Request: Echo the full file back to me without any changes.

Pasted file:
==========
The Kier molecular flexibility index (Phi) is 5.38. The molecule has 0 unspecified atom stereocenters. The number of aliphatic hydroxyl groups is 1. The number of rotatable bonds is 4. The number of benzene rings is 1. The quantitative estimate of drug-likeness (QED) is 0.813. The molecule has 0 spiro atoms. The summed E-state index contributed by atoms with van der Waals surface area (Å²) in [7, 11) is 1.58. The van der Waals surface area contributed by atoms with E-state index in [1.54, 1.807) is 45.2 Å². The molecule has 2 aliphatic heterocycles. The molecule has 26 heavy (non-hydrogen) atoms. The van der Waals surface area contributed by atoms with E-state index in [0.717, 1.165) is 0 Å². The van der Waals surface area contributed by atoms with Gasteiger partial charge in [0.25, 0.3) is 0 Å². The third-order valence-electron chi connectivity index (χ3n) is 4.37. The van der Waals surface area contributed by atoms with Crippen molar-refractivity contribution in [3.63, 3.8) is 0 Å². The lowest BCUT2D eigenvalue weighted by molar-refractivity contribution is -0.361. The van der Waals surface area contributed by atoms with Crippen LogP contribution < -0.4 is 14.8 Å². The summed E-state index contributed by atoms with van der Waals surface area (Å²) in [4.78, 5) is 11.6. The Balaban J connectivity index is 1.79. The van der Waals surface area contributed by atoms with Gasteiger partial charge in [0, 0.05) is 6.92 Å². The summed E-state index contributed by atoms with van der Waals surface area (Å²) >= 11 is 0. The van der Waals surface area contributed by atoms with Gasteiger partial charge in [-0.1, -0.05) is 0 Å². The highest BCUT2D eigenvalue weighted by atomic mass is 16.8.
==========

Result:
The Kier molecular flexibility index (Phi) is 5.38. The molecule has 0 unspecified atom stereocenters. The number of aliphatic hydroxyl groups is 1. The number of rotatable bonds is 4. The number of benzene rings is 1. The quantitative estimate of drug-likeness (QED) is 0.813. The molecule has 0 spiro atoms. The summed E-state index contributed by atoms with van der Waals surface area (Å²) in [7, 11) is 1.58. The van der Waals surface area contributed by atoms with E-state index in [1.54, 1.807) is 45.2 Å². The molecule has 2 aliphatic heterocycles. The molecule has 26 heavy (non-hydrogen) atoms. The van der Waals surface area contributed by atoms with E-state index in [0.717, 1.165) is 0 Å². The van der Waals surface area contributed by atoms with Gasteiger partial charge in [0.25, 0.3) is 0 Å². The third-order valence-electron chi connectivity index (χ3n) is 4.37. The van der Waals surface area contributed by atoms with Crippen molar-refractivity contribution in [3.63, 3.8) is 0 Å². The lowest BCUT2D eigenvalue weighted by molar-refractivity contribution is -0.361. The van der Waals surface area contributed by atoms with Crippen LogP contribution < -0.4 is 14.8 Å². The summed E-state index contributed by atoms with van der Waals surface area (Å²) in [4.78, 5) is 11.6. The Balaban J connectivity index is 1.79. The van der Waals surface area contributed by atoms with Gasteiger partial charge in [0, 0.05) is 6.92 Å². The summed E-state index contributed by atoms with van der Waals surface area (Å²) >= 11 is 0. The van der Waals surface area contributed by atoms with Gasteiger partial charge in [-0.1, -0.05) is 0 Å². The highest BCUT2D eigenvalue weighted by atomic mass is 16.8.